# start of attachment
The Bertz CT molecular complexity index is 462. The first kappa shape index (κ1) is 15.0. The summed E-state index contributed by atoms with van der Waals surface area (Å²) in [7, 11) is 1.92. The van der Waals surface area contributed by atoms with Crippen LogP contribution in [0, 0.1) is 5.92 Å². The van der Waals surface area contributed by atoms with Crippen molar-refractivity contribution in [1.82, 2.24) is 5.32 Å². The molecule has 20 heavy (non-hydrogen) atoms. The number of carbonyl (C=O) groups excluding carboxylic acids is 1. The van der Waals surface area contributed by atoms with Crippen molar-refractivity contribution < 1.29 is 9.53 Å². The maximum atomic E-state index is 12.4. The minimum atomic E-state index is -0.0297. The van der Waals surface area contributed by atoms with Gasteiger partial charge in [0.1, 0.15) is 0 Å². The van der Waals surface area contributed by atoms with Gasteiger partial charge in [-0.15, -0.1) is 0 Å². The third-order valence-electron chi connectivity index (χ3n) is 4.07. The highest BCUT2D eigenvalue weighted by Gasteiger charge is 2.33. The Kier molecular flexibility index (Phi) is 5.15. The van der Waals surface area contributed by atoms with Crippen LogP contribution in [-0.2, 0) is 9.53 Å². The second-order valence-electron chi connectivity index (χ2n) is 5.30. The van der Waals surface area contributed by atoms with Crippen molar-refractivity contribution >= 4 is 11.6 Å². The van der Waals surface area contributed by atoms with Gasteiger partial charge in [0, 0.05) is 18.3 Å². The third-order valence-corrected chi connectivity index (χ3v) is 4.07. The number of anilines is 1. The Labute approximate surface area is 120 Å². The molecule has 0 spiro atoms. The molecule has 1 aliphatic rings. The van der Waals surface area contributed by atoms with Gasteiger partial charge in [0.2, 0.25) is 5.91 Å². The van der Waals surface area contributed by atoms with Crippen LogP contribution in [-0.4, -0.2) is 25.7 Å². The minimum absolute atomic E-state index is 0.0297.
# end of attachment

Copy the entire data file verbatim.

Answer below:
The Bertz CT molecular complexity index is 462. The first kappa shape index (κ1) is 15.0. The summed E-state index contributed by atoms with van der Waals surface area (Å²) in [7, 11) is 1.92. The van der Waals surface area contributed by atoms with Crippen LogP contribution in [0, 0.1) is 5.92 Å². The van der Waals surface area contributed by atoms with Crippen molar-refractivity contribution in [1.82, 2.24) is 5.32 Å². The molecule has 20 heavy (non-hydrogen) atoms. The number of carbonyl (C=O) groups excluding carboxylic acids is 1. The van der Waals surface area contributed by atoms with Crippen molar-refractivity contribution < 1.29 is 9.53 Å². The maximum atomic E-state index is 12.4. The minimum atomic E-state index is -0.0297. The van der Waals surface area contributed by atoms with Gasteiger partial charge in [0.1, 0.15) is 0 Å². The van der Waals surface area contributed by atoms with Gasteiger partial charge in [-0.15, -0.1) is 0 Å². The third-order valence-electron chi connectivity index (χ3n) is 4.07. The highest BCUT2D eigenvalue weighted by Gasteiger charge is 2.33. The Kier molecular flexibility index (Phi) is 5.15. The van der Waals surface area contributed by atoms with Crippen LogP contribution in [-0.2, 0) is 9.53 Å². The second-order valence-electron chi connectivity index (χ2n) is 5.30. The van der Waals surface area contributed by atoms with Crippen molar-refractivity contribution >= 4 is 11.6 Å². The van der Waals surface area contributed by atoms with Gasteiger partial charge in [0, 0.05) is 18.3 Å². The third-order valence-corrected chi connectivity index (χ3v) is 4.07. The number of anilines is 1. The Labute approximate surface area is 120 Å². The molecule has 0 spiro atoms. The molecule has 1 aliphatic rings. The van der Waals surface area contributed by atoms with Gasteiger partial charge in [0.2, 0.25) is 5.91 Å². The van der Waals surface area contributed by atoms with Crippen LogP contribution in [-0.4, -0.2) is 25.7 Å². The minimum absolute atomic E-state index is 0.0297.